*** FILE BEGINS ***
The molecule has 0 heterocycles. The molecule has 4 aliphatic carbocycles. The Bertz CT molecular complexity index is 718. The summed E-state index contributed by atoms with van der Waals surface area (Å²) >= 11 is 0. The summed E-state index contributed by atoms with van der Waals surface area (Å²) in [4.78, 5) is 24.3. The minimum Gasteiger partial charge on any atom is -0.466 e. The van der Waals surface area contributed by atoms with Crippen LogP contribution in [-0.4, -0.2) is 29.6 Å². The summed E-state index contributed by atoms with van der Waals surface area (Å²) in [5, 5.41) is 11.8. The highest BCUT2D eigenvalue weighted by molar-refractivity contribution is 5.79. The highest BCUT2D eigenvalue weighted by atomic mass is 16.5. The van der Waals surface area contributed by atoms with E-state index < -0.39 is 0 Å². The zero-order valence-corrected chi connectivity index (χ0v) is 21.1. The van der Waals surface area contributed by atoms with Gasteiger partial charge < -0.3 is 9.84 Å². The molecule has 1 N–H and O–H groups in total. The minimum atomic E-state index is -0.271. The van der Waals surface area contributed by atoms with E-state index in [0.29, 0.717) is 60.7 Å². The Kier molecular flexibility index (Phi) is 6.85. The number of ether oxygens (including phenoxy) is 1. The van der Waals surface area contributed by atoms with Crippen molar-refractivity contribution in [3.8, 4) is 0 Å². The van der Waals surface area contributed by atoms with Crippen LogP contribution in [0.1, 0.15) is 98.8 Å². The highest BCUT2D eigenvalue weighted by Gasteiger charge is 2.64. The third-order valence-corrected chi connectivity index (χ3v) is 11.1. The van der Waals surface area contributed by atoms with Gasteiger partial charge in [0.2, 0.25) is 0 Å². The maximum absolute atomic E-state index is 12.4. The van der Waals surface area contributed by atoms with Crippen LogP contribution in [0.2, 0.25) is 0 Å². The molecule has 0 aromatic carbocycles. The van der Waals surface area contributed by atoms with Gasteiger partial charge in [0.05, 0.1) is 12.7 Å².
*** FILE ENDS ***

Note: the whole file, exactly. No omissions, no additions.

The molecule has 0 heterocycles. The molecule has 4 aliphatic carbocycles. The Bertz CT molecular complexity index is 718. The summed E-state index contributed by atoms with van der Waals surface area (Å²) >= 11 is 0. The summed E-state index contributed by atoms with van der Waals surface area (Å²) in [4.78, 5) is 24.3. The minimum Gasteiger partial charge on any atom is -0.466 e. The van der Waals surface area contributed by atoms with Crippen LogP contribution in [-0.4, -0.2) is 29.6 Å². The summed E-state index contributed by atoms with van der Waals surface area (Å²) in [5, 5.41) is 11.8. The highest BCUT2D eigenvalue weighted by molar-refractivity contribution is 5.79. The highest BCUT2D eigenvalue weighted by atomic mass is 16.5. The van der Waals surface area contributed by atoms with E-state index < -0.39 is 0 Å². The zero-order valence-corrected chi connectivity index (χ0v) is 21.1. The van der Waals surface area contributed by atoms with Gasteiger partial charge < -0.3 is 9.84 Å². The molecule has 1 N–H and O–H groups in total. The minimum atomic E-state index is -0.271. The van der Waals surface area contributed by atoms with E-state index in [0.29, 0.717) is 60.7 Å². The Kier molecular flexibility index (Phi) is 6.85. The number of ether oxygens (including phenoxy) is 1. The van der Waals surface area contributed by atoms with Crippen molar-refractivity contribution in [3.8, 4) is 0 Å². The van der Waals surface area contributed by atoms with Crippen LogP contribution in [0.1, 0.15) is 98.8 Å². The highest BCUT2D eigenvalue weighted by Gasteiger charge is 2.64. The third-order valence-corrected chi connectivity index (χ3v) is 11.1. The van der Waals surface area contributed by atoms with Gasteiger partial charge in [0.2, 0.25) is 0 Å². The maximum absolute atomic E-state index is 12.4. The van der Waals surface area contributed by atoms with Crippen LogP contribution in [0.2, 0.25) is 0 Å². The molecule has 0 aromatic carbocycles. The van der Waals surface area contributed by atoms with Gasteiger partial charge in [0.05, 0.1) is 12.7 Å².